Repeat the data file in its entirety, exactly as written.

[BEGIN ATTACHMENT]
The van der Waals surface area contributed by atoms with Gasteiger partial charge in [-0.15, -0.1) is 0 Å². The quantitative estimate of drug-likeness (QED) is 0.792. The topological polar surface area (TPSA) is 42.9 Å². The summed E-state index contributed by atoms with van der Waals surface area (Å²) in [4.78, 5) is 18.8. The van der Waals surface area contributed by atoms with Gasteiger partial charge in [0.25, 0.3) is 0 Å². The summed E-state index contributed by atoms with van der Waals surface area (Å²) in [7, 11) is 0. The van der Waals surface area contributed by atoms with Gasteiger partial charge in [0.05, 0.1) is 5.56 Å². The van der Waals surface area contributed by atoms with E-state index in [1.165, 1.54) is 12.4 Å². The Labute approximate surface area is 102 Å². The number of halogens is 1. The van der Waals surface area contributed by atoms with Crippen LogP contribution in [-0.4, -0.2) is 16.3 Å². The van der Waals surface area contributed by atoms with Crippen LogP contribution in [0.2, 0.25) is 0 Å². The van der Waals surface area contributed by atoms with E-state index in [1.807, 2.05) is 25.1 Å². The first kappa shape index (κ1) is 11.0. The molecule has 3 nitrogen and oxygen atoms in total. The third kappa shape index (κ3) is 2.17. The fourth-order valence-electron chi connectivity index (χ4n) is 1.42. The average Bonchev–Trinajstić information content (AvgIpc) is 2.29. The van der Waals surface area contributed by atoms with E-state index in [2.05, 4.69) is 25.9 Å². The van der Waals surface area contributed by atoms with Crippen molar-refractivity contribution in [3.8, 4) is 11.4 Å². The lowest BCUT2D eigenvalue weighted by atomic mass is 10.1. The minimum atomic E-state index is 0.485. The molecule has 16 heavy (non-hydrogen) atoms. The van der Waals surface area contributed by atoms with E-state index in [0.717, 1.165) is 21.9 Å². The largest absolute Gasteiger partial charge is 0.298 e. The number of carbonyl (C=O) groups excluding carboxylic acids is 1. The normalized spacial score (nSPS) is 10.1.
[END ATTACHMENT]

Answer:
The van der Waals surface area contributed by atoms with Gasteiger partial charge in [-0.15, -0.1) is 0 Å². The quantitative estimate of drug-likeness (QED) is 0.792. The topological polar surface area (TPSA) is 42.9 Å². The summed E-state index contributed by atoms with van der Waals surface area (Å²) in [4.78, 5) is 18.8. The van der Waals surface area contributed by atoms with Gasteiger partial charge in [0.25, 0.3) is 0 Å². The summed E-state index contributed by atoms with van der Waals surface area (Å²) in [7, 11) is 0. The van der Waals surface area contributed by atoms with Gasteiger partial charge in [0.05, 0.1) is 5.56 Å². The van der Waals surface area contributed by atoms with E-state index in [1.165, 1.54) is 12.4 Å². The Labute approximate surface area is 102 Å². The number of halogens is 1. The van der Waals surface area contributed by atoms with Crippen LogP contribution in [-0.4, -0.2) is 16.3 Å². The van der Waals surface area contributed by atoms with Crippen LogP contribution in [0.2, 0.25) is 0 Å². The van der Waals surface area contributed by atoms with E-state index in [1.807, 2.05) is 25.1 Å². The first kappa shape index (κ1) is 11.0. The molecule has 3 nitrogen and oxygen atoms in total. The third kappa shape index (κ3) is 2.17. The fourth-order valence-electron chi connectivity index (χ4n) is 1.42. The average Bonchev–Trinajstić information content (AvgIpc) is 2.29. The van der Waals surface area contributed by atoms with E-state index in [2.05, 4.69) is 25.9 Å². The van der Waals surface area contributed by atoms with Crippen molar-refractivity contribution in [3.8, 4) is 11.4 Å². The lowest BCUT2D eigenvalue weighted by atomic mass is 10.1. The minimum atomic E-state index is 0.485. The molecule has 16 heavy (non-hydrogen) atoms. The van der Waals surface area contributed by atoms with E-state index in [0.717, 1.165) is 21.9 Å². The largest absolute Gasteiger partial charge is 0.298 e. The number of carbonyl (C=O) groups excluding carboxylic acids is 1. The normalized spacial score (nSPS) is 10.1.